The business organisation

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  • Created by: A92
  • Created on: 11-04-13 12:25

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The business organisation and its environment

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The nature of firms:

Complex production -

Most products require a complex production process that will involve many individuals. These individuals are organised in 2 different ways in order to produce these goods and services..

  • Within markets via price signals

This involves each stage of production establishing a distinct contract with each seperate producer.

  •  Within firms via a hierarchy of managerial authority

In this case a single firm (or a few firms) replaces the market. 

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The benefits of organising production within firms -

  • Lower transaction costs

These are the costs of making economic arrangements about production, distribution and sales.

Goals of the firm -

  • The divorce of ownership from control

The owners and those who control the firm (managers) are different groups with different objectives. The owners will more than likely wish to pursue a profit maximising objective; however the managers will more than likely have their own agenda.

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The principal-agent relationship -

The principal-agent problem is one where people (principals), as a result of a lack of knowledge, cannot ensure that the best interests are being served by their agents. Therefore, this is a situation of 'asymmetric information'.

Principals could attempt to get round this issue by..

- Monitoring the performance of agents - through AGM's etc

- Establish incentive for the agents to act appropriately

 

Staying in business -

If a firm is concerned with survival, it must be careful to balance caution and strong competition, This is because being a firm being too cautious, or too risky can both have it's own disadvantages.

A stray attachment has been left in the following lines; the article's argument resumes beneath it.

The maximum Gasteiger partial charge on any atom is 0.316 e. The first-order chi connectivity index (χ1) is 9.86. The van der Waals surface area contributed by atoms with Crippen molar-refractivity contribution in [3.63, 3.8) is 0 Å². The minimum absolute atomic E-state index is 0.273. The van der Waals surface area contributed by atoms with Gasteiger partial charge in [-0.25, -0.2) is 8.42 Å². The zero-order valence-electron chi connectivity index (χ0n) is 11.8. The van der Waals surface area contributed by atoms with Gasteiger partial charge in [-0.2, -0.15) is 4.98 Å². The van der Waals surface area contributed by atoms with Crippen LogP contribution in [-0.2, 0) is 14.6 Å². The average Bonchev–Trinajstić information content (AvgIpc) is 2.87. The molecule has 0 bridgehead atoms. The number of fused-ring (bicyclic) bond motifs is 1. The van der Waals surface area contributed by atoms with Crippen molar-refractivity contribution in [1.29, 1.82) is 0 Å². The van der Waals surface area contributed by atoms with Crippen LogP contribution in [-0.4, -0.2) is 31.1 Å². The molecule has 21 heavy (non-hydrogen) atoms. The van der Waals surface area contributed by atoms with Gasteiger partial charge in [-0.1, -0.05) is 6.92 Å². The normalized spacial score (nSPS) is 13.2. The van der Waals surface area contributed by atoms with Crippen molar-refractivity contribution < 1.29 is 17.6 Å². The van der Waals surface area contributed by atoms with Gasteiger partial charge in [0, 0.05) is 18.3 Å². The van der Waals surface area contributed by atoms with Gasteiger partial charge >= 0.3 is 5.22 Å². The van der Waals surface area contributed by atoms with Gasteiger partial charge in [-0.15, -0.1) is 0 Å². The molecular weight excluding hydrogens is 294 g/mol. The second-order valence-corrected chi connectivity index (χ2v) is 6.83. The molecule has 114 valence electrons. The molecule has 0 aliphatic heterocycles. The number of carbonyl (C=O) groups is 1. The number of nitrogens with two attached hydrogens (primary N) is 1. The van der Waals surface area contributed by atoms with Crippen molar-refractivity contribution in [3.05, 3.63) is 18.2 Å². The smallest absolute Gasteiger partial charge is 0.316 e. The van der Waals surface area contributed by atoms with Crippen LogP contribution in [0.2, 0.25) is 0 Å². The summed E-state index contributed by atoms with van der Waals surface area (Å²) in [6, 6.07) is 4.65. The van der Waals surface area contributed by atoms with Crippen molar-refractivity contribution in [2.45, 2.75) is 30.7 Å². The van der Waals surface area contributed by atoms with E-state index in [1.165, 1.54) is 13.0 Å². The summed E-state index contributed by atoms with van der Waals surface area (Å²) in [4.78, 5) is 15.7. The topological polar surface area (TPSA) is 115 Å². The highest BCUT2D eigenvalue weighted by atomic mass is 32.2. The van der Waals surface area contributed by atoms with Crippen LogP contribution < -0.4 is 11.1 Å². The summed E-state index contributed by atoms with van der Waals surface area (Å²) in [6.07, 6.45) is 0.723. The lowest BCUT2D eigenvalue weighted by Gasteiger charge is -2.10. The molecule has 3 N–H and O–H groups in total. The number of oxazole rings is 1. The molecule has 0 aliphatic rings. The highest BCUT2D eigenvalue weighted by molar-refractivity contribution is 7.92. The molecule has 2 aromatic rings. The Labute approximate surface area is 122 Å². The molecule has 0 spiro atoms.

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The internal organisation of the firm:

The internal operating structures of firms are frequently governed by their size. Small firms tend to be centrally managed, while large firms tend to be more complex..

U-Form (Unitary form) -

In this case, the central organisation of the firm (i.e. - chief exec) is responsible for both the firms day-to-day activities and for forumulating its business strategy,

M-Form (Multidivisional form) -

In this case, the business is organised into seperate departments (or divisions). Each division could be responsible for a particular product or a particular market.

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The flat organisation -

In this case, technology enables senior managers to communicate directly with those lower in the organisational structure. Middle managers are therefore bypassed.

Multinational and business organisation -

The 3 forms of multinational business organisations are..

  • H-Form (Holding company) - (Parent company leaves strategic & technical decisions to individual firms)
  • Integrated international enterprise - (International subsidiaries co-ordinate and integrate their activities in pursuit of shared corporate aims and objectives)
  • Transnational association - (subsidiaries recieve managerial and technical assistance from HQ, in exchange for contractual agreements that output produced is sold to the HQ)
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